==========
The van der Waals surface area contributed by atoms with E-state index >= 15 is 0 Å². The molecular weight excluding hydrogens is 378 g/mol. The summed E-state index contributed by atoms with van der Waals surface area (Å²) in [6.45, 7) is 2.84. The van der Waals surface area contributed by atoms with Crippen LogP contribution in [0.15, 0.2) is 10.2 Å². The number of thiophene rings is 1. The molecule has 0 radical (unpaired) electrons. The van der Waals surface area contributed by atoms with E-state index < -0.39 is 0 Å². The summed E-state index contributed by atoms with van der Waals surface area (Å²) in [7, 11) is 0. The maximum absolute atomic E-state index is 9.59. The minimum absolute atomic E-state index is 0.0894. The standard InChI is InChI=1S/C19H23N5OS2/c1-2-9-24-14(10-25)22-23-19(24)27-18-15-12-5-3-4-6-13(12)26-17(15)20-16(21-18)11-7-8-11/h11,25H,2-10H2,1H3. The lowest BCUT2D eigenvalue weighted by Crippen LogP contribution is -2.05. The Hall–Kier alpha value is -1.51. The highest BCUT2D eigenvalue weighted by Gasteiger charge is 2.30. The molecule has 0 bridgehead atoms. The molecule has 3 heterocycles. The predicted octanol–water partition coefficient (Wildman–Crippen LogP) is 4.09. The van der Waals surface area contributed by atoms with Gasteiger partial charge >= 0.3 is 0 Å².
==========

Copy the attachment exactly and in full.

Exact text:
The van der Waals surface area contributed by atoms with E-state index >= 15 is 0 Å². The molecular weight excluding hydrogens is 378 g/mol. The summed E-state index contributed by atoms with van der Waals surface area (Å²) in [6.45, 7) is 2.84. The van der Waals surface area contributed by atoms with Crippen LogP contribution in [0.15, 0.2) is 10.2 Å². The number of thiophene rings is 1. The molecule has 0 radical (unpaired) electrons. The van der Waals surface area contributed by atoms with E-state index < -0.39 is 0 Å². The summed E-state index contributed by atoms with van der Waals surface area (Å²) in [7, 11) is 0. The maximum absolute atomic E-state index is 9.59. The minimum absolute atomic E-state index is 0.0894. The standard InChI is InChI=1S/C19H23N5OS2/c1-2-9-24-14(10-25)22-23-19(24)27-18-15-12-5-3-4-6-13(12)26-17(15)20-16(21-18)11-7-8-11/h11,25H,2-10H2,1H3. The lowest BCUT2D eigenvalue weighted by Crippen LogP contribution is -2.05. The Hall–Kier alpha value is -1.51. The highest BCUT2D eigenvalue weighted by Gasteiger charge is 2.30. The molecule has 0 bridgehead atoms. The molecule has 3 heterocycles. The predicted octanol–water partition coefficient (Wildman–Crippen LogP) is 4.09. The van der Waals surface area contributed by atoms with Gasteiger partial charge >= 0.3 is 0 Å².